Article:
2015 Riverside City Council Debates – Ward 1

The Raincross Group, Charter Communications, and The Press Enterprise presents Mike Gardner and Thomas Podgorski in the 2015 Riverside City Council Debates for Ward 1. Elections will be held on June 2, 2015.

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More Information:

Mike Gardner (incumbent)


Thomas Podgorski


Debate Show Notes

Please note that these are distillations and not verbatim answers.

Q: Why do you want the job of city councilman?

Gardner: This is a fun, challenging and rewarding job.  We’ve done a good job and accomplished many things.  We are poised to do truly amazing things with the economy improving.

Podgorski:  In the eight years my opponent has served on the council, the city’s challenges have changed, and my skill set is more appropriate to the challenges today.  Riverside has a vastly underdeveloped downtown – and I’m a person of action and a collaborator.

Q: Why has downtown’s potential not been fully met?  What does it need to become a destination?

Podgorski: A lack of entrepreneurial spirit.  I have a graduate degree in economics, while my opponent has a degree in anthropology.  We need written business plans as opposed to a “field of dreams” mind-set where we build it and hope everybody comes.  Current leaders didn’t plan well for complementary businesses and services near the Fox Theater.  People have been socialized to low-level performance, and that needs to change.

Gardner: I disagree.  We have opened half a dozen new restaurants in the downtown core and renovated the Fox, museum and convention center.  Now we need to build more parking because there’s not enough for visitors.  The Festival of Lights also draws crowds.  To say nothing has happened – despite the recession – is wrong.

Q: Discuss the proposed projects that would include downtown living spaces.

Gardner: There are three projects.  One, with apartments, is entirely private and scheduled to break ground this year.  The other two have some level of city involvement and involve the Imperial Hardware and Stalder buildings (near the Fox Theater).  These will bring about 400 high-end units downtown.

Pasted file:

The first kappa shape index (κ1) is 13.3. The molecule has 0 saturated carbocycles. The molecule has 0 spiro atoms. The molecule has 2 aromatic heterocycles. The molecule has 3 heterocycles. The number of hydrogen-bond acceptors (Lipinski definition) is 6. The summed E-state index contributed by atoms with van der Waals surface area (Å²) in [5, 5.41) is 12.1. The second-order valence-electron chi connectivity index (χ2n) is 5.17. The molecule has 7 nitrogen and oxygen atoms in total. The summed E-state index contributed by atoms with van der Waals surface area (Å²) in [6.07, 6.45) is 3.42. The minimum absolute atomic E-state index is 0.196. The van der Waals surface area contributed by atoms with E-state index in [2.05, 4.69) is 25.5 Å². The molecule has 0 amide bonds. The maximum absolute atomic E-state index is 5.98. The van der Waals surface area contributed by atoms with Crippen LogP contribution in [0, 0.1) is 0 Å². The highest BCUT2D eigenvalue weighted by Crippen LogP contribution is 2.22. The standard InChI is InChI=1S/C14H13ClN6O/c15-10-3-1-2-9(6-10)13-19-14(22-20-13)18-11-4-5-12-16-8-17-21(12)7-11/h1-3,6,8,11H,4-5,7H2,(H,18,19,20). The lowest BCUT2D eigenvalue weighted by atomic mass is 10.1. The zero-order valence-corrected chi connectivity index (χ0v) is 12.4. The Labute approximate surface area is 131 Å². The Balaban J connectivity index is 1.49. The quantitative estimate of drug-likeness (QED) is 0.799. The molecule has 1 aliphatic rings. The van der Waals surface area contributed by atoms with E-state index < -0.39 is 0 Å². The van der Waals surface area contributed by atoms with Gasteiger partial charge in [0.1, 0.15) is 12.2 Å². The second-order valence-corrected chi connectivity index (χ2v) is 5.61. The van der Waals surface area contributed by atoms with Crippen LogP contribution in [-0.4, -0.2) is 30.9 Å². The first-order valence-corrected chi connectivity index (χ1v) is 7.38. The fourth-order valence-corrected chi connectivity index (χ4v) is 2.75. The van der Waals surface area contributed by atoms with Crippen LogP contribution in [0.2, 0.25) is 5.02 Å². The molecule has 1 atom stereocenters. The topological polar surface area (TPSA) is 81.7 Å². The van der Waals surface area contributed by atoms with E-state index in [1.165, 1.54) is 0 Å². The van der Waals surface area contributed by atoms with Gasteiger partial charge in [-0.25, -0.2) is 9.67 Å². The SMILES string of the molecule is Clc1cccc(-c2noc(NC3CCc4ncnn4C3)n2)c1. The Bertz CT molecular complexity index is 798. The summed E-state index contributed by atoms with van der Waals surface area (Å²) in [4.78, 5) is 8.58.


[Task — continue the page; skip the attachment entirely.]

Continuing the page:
Podgorski: My opponent has taken credit for projects he had nothing to do with.  I don’t need credit.  We have a lot of empty office space, along with rules about fair housing.  We need mixed-use housing downtown, not just high-end.  Riverside is an example of bad government planning.  We need to bring in the private sector, be collaborative, and do marketing research to understand demand.

Q: What can the city do to top the recent Renaissance public works program?  What comes next?

Gardner: We can’t top it.  We can do Renaissance II.  We have done a little on the transportation side, borrowing against income streams.

Podgorski: I’ve been walking neighborhoods and I disagree.  There were both large cost overruns and waste in the Renaissance, and this money could have been used to fund the public library, as planned, or spent in other areas.

Q: Should we still move ahead with a new downtown library?

Gardner: We need to do it. The reason the library wasn’t funded as planned through the Renaissance was because a piece of the funding depended on the sale of city-owned land, including a parcel in Colton.  This parcel was owned by the city’s utility, though, and thus could not be used by the general fund for Renaissance purposes.  I believe the City Council is unanimous in moving forward on the library now.

Podgorski: There is a survey on my website.  Sixty people completed it, which is a good sample size.  The council needs to take responsibility, and not make excuses for why the library project didn’t happen.  The library has been sorely neglected.  An upgrade would not be a hard sell.

Q: How do you define leadership?

Podgorski: Get to know the people you’re working with.  Take no credit.  Don’t try to do it all yourself.  My style is collaborative.  If you are going to take credit, take responsibility as well.  Don’t blame the economy or the loss of redevelopment.  See problems – like the housing bubble – coming.

Gardner: Leadership is partly by example.  Show other council members the merits of the issues.  Get out of the way so staff members can do their jobs.

Q: How can you help revive collegiality on the City Council?

Podgorski: My opponent portrays himself as a nice guy, but he is different in private.  People I’ve been talking to are frustrated by the city’s low level of performance and low expectations.  My opponent has settled into a state of complacency, whereas I bring passion and collaboration.

Gardner: I was instrumental in helping pull the City Council back together.  I didn’t get involved in the arguments, but rather stayed focused on the facts, the issues and the public interest.

Q: Please provide brief closing statements. 

Podgorski: As my survey found, we have plenty of work to do.  Public safety is a priority, and transparency in city government is needed.

Gardner: The city budget is our biggest issue.  We have both more money and more demands for services, and must be very careful about how we allocate spending.



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